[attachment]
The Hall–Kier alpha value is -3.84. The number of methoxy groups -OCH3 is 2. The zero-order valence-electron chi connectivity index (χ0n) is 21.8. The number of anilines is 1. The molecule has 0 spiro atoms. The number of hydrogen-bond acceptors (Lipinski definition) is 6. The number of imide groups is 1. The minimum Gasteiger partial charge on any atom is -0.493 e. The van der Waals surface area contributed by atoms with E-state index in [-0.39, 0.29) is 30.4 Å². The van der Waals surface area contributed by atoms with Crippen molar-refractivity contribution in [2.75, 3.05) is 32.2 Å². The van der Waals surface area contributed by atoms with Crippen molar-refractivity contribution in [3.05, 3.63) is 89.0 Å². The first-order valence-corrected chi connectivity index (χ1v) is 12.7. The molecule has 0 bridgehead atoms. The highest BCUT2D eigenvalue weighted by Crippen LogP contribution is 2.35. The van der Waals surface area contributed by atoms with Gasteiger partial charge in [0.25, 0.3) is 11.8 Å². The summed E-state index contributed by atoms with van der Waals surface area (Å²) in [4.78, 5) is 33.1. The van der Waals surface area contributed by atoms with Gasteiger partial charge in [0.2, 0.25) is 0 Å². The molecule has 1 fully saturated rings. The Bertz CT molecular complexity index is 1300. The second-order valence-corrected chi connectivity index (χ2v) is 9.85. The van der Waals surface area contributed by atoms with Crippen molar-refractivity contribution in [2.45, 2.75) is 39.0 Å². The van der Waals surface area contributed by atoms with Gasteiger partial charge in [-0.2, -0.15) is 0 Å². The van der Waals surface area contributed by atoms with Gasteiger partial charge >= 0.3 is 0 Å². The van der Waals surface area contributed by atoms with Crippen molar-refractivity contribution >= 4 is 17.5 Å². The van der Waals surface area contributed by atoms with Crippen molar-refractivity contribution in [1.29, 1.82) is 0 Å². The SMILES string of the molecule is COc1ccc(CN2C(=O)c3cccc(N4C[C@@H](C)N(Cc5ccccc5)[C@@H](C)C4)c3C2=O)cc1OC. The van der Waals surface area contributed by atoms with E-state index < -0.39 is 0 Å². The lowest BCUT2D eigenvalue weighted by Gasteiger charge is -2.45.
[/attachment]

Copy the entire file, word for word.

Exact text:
The Hall–Kier alpha value is -3.84. The number of methoxy groups -OCH3 is 2. The zero-order valence-electron chi connectivity index (χ0n) is 21.8. The number of anilines is 1. The molecule has 0 spiro atoms. The number of hydrogen-bond acceptors (Lipinski definition) is 6. The number of imide groups is 1. The minimum Gasteiger partial charge on any atom is -0.493 e. The van der Waals surface area contributed by atoms with E-state index in [-0.39, 0.29) is 30.4 Å². The van der Waals surface area contributed by atoms with Crippen molar-refractivity contribution in [2.75, 3.05) is 32.2 Å². The van der Waals surface area contributed by atoms with Crippen molar-refractivity contribution in [3.05, 3.63) is 89.0 Å². The first-order valence-corrected chi connectivity index (χ1v) is 12.7. The molecule has 0 bridgehead atoms. The highest BCUT2D eigenvalue weighted by Crippen LogP contribution is 2.35. The van der Waals surface area contributed by atoms with Gasteiger partial charge in [0.25, 0.3) is 11.8 Å². The summed E-state index contributed by atoms with van der Waals surface area (Å²) in [4.78, 5) is 33.1. The van der Waals surface area contributed by atoms with Gasteiger partial charge in [0.2, 0.25) is 0 Å². The molecule has 1 fully saturated rings. The Bertz CT molecular complexity index is 1300. The second-order valence-corrected chi connectivity index (χ2v) is 9.85. The van der Waals surface area contributed by atoms with Crippen molar-refractivity contribution in [2.45, 2.75) is 39.0 Å². The van der Waals surface area contributed by atoms with Gasteiger partial charge in [-0.2, -0.15) is 0 Å². The van der Waals surface area contributed by atoms with Gasteiger partial charge >= 0.3 is 0 Å². The van der Waals surface area contributed by atoms with Crippen molar-refractivity contribution >= 4 is 17.5 Å². The van der Waals surface area contributed by atoms with Crippen molar-refractivity contribution in [1.29, 1.82) is 0 Å². The SMILES string of the molecule is COc1ccc(CN2C(=O)c3cccc(N4C[C@@H](C)N(Cc5ccccc5)[C@@H](C)C4)c3C2=O)cc1OC. The van der Waals surface area contributed by atoms with E-state index < -0.39 is 0 Å². The lowest BCUT2D eigenvalue weighted by Gasteiger charge is -2.45.